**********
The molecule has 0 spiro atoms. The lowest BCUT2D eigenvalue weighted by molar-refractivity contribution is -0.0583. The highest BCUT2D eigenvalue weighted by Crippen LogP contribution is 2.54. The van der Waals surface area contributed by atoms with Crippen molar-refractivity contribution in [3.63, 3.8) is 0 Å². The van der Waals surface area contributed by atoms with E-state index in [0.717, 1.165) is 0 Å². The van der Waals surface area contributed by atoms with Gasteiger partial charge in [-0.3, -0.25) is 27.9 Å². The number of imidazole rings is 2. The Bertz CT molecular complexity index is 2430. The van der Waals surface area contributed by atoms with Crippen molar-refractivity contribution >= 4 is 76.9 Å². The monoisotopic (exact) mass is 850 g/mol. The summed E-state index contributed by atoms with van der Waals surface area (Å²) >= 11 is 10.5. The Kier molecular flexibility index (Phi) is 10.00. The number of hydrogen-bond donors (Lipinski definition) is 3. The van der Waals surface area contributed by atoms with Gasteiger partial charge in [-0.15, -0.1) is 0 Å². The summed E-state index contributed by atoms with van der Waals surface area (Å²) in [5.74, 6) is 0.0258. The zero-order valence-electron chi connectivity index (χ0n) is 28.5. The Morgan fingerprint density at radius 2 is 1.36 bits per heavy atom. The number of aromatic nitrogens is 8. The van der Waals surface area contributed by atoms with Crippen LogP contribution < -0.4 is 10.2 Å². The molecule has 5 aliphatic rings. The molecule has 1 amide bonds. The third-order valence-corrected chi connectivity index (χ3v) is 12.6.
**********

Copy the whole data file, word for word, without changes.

The molecule has 0 spiro atoms. The lowest BCUT2D eigenvalue weighted by molar-refractivity contribution is -0.0583. The highest BCUT2D eigenvalue weighted by Crippen LogP contribution is 2.54. The van der Waals surface area contributed by atoms with Crippen molar-refractivity contribution in [3.63, 3.8) is 0 Å². The van der Waals surface area contributed by atoms with E-state index in [0.717, 1.165) is 0 Å². The van der Waals surface area contributed by atoms with Gasteiger partial charge in [-0.3, -0.25) is 27.9 Å². The number of imidazole rings is 2. The Bertz CT molecular complexity index is 2430. The van der Waals surface area contributed by atoms with Crippen molar-refractivity contribution >= 4 is 76.9 Å². The monoisotopic (exact) mass is 850 g/mol. The summed E-state index contributed by atoms with van der Waals surface area (Å²) >= 11 is 10.5. The Kier molecular flexibility index (Phi) is 10.00. The number of hydrogen-bond donors (Lipinski definition) is 3. The van der Waals surface area contributed by atoms with Gasteiger partial charge in [-0.15, -0.1) is 0 Å². The summed E-state index contributed by atoms with van der Waals surface area (Å²) in [5.74, 6) is 0.0258. The zero-order valence-electron chi connectivity index (χ0n) is 28.5. The Morgan fingerprint density at radius 2 is 1.36 bits per heavy atom. The number of aromatic nitrogens is 8. The van der Waals surface area contributed by atoms with Crippen LogP contribution < -0.4 is 10.2 Å². The molecule has 5 aliphatic rings. The molecule has 1 amide bonds. The third-order valence-corrected chi connectivity index (χ3v) is 12.6.